To Plan or Not to Plan Your Narrative

What's your story

I don’t plan! There I said it. It doesn’t mean that I’m a lazy writer. It simply means that I don’t plan. If you do, then that’s fine too. Writing is creativity, and we all get creative in our own ways.

Creativity definition: The use of imagination or original ideas to create something; inventiveness.

The keys words there are imagination, original, and inventiveness. Creativity is unique to the individual. Whether you plan and outline, or write by the seat of your pants, it is insignificant as far as your creativity and writing ability is concerned.

I plan and organise every part of my life, except my writing. I lose creativity if I plan, and I lose realism in my story and characters. I keep a notebook on me for name ideas, character descriptions, and so on, but I don’t meticulously plan my narrative. I enjoy the ride, the surprise, and the end result.

Reasons not to plan:

  • You may try to make your characters fit your outline and not the other way around. This can lead to unbelievable characters, dialogue, and unrealistic narratives.
  • Lose creativity during the writing process. Creative writing uses the left side of your brain, whilst planning uses the right, logical side. Non- planners can leave the logic for editing, and use a spontaneous approach in their writing.
  • No constraints; there isn’t a nagging voice telling you what you should and shouldn’t be writing.
  • Plot twists, and escalating tension flow naturally , and in turn, are more believable and true to the narrative.

Reasons to plan:

  • You know where the narrative needs to go. No time will be wasted trying to get back on track if you go down a wrong tangent.
  • You know what to write. No writer’s block.
  • Can determine, and correct plot holes before you start writing.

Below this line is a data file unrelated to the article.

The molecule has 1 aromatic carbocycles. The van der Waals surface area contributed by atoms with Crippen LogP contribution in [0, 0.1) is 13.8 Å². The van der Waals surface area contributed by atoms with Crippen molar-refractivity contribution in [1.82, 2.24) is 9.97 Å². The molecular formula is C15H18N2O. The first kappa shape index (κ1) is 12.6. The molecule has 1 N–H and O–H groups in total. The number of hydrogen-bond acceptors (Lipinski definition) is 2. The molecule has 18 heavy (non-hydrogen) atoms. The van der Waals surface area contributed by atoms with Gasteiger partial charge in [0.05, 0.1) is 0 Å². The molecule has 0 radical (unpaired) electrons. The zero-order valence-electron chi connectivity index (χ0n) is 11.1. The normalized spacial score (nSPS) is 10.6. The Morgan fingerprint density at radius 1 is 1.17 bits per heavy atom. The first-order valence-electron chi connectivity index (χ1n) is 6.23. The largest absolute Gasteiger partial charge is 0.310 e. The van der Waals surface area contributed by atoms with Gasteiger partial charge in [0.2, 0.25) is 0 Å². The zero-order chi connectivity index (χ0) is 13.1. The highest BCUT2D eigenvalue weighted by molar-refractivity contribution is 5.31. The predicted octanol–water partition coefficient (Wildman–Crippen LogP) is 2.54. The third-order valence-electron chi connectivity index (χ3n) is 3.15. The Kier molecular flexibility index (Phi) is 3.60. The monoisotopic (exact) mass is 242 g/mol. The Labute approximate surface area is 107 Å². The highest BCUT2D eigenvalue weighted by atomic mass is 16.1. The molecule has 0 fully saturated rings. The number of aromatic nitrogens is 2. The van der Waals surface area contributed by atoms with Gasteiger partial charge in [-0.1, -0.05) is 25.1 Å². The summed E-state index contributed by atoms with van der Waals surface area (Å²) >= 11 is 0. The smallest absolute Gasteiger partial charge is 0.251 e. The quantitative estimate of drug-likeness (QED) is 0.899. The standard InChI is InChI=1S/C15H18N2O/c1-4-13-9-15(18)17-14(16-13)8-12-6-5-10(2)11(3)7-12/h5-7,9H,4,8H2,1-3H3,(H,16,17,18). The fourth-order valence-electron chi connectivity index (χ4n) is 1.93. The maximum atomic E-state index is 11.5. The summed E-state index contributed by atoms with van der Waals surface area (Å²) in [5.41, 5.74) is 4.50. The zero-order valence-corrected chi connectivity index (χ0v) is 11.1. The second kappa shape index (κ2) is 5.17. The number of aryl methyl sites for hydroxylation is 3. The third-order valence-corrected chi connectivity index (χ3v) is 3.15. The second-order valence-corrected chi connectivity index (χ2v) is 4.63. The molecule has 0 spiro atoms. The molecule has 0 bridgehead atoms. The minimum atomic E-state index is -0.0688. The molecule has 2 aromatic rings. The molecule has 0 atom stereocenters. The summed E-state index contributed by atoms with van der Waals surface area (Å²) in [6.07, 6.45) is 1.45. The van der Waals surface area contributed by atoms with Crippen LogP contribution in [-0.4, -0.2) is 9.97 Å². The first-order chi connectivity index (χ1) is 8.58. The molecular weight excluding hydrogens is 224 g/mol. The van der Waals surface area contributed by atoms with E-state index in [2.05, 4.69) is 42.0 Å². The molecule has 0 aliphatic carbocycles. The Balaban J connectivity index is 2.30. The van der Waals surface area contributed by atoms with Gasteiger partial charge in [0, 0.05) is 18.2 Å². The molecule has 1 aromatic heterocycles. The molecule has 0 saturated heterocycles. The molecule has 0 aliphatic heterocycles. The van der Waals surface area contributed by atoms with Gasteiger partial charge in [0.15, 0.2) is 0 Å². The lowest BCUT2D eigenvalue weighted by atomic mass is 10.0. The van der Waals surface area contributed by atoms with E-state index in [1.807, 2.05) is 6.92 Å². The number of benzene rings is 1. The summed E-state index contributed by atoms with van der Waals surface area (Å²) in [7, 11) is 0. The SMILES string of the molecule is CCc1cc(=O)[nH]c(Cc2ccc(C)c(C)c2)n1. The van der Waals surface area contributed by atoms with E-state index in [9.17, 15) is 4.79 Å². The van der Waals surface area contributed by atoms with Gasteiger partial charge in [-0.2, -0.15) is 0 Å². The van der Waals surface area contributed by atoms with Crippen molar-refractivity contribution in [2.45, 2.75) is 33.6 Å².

• Saves editing time. Planning may omit issues that non-planners spend hours editing e.g character arc flaws and continuity issues.

It doesn’t matter how you write. It just matters that you do write. I shall end with a quote by Ray Bradbury:

‘You fail only if you stop writing.’

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5 thoughts on “To Plan or Not to Plan Your Narrative

  1. I do a bit of both, but try not to overplan. If I worked out exactly what was going to happen from beginning to end I wouldn’t want to write the book because I’d be bored! It’s nice to be surprised by your characters and decide to take things in a completely different direction. That said, I always have a clear vision on the final scene (who, where and when), even if I don’t know exactly what will be said and done.
    I’m always quite in awe of people who cover a wall of their house in post-its and complex plot charts. I usually just have a few pages of random scribbles in a notebook that only I can decipher! 🙂

    Liked by 1 person

    1. I sometimes don’t even know the ending until I get there haha. If I knew every detail I’d be bored too.

      My notebooks usually end up full of character ideas, time lines (I create as I go along), and dialogue I hear, and want to use at some point.

      I don’t think there is a right or wrong way to write, just a right or wrong way for each individual 🙂

      Liked by 1 person

  2. I don’t plan, and I am a lazy writer. 😉

    Generally, what I do, is I get random pieces of dialogue and scenes in my mind as if I’m watching a movie trailer. I write those scenes into my notes, putting them in the order I think they may fit into the story (this does change sometimes, however) and then copy and paste those scenes into a chapter. I then write to those scenes, filling in everything that happens in between. Sometimes I get more material than I’d like and so some scenes spill over into the next chapter or I cut scenes if I feel they don’t fit with the story as well as I thought they would.

    An ending comes to me when it comes to me. For my second novel, I’ve had an idea of what the end scene was going to look like since I started writing, but just a couple of days ago I got an exchange of dialogue that I felt would be perfect for the ending and so I fit it in by altering the setting a bit. It wasn’t a massive change, but just enough to bring that dialogue in naturally.

    That’s basically what I do. I write scenes, order them in my notes, and that essentially becomes like a guide for me to follow. It’s like the best of both worlds: I get some planning in there, but the characters get to be spontaneous and tell me where they’re going.

    Liked by 1 person

    1. I love hearing how other writers tackle their own writing processes. Yours is fascinating. I’ve never come across a process similar, but it sounds incredibly creative and liberating.
      For a person who loves lists and organisation, the one area I don’t plan is my narratives etc. I agree with you- let the characters be spontaneous… only sometimes they stop talking to me, and that’s when I know I’m trying to shoe horn them into a scene.

      Liked by 1 person

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